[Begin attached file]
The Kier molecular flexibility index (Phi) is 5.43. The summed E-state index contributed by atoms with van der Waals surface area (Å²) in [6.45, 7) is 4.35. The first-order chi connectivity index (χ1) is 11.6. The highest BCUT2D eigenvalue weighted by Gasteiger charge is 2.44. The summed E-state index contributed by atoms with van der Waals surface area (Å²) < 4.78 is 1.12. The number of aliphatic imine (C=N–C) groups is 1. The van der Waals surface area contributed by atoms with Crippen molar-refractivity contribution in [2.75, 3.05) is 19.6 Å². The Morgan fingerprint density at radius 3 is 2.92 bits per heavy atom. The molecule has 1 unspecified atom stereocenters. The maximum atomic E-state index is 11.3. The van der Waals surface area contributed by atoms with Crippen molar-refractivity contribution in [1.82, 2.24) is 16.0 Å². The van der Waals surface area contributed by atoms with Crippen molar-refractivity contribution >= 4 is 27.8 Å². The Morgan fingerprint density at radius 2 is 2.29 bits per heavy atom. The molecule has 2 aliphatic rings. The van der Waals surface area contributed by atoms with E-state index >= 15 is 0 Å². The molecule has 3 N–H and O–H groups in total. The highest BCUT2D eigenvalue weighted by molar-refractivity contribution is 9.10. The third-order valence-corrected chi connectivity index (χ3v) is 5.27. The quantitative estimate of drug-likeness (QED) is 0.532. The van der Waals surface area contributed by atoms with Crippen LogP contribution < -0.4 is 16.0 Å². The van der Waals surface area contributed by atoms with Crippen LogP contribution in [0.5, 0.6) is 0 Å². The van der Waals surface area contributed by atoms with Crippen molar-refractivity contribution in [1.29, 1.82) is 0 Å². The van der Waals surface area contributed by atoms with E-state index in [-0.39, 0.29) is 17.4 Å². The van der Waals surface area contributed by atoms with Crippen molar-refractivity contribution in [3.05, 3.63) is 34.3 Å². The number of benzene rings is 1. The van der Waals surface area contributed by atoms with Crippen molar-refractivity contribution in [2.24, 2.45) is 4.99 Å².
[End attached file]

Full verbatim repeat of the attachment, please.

The Kier molecular flexibility index (Phi) is 5.43. The summed E-state index contributed by atoms with van der Waals surface area (Å²) in [6.45, 7) is 4.35. The first-order chi connectivity index (χ1) is 11.6. The highest BCUT2D eigenvalue weighted by Gasteiger charge is 2.44. The summed E-state index contributed by atoms with van der Waals surface area (Å²) < 4.78 is 1.12. The number of aliphatic imine (C=N–C) groups is 1. The van der Waals surface area contributed by atoms with Crippen molar-refractivity contribution in [2.75, 3.05) is 19.6 Å². The Morgan fingerprint density at radius 3 is 2.92 bits per heavy atom. The molecule has 1 unspecified atom stereocenters. The maximum atomic E-state index is 11.3. The van der Waals surface area contributed by atoms with Crippen molar-refractivity contribution in [1.82, 2.24) is 16.0 Å². The van der Waals surface area contributed by atoms with Crippen molar-refractivity contribution >= 4 is 27.8 Å². The Morgan fingerprint density at radius 2 is 2.29 bits per heavy atom. The molecule has 2 aliphatic rings. The van der Waals surface area contributed by atoms with E-state index >= 15 is 0 Å². The molecule has 3 N–H and O–H groups in total. The highest BCUT2D eigenvalue weighted by molar-refractivity contribution is 9.10. The third-order valence-corrected chi connectivity index (χ3v) is 5.27. The quantitative estimate of drug-likeness (QED) is 0.532. The van der Waals surface area contributed by atoms with Crippen LogP contribution < -0.4 is 16.0 Å². The van der Waals surface area contributed by atoms with Crippen LogP contribution in [0.5, 0.6) is 0 Å². The van der Waals surface area contributed by atoms with Crippen molar-refractivity contribution in [1.29, 1.82) is 0 Å². The van der Waals surface area contributed by atoms with E-state index in [-0.39, 0.29) is 17.4 Å². The van der Waals surface area contributed by atoms with Crippen molar-refractivity contribution in [3.05, 3.63) is 34.3 Å². The number of benzene rings is 1. The van der Waals surface area contributed by atoms with Crippen molar-refractivity contribution in [2.24, 2.45) is 4.99 Å².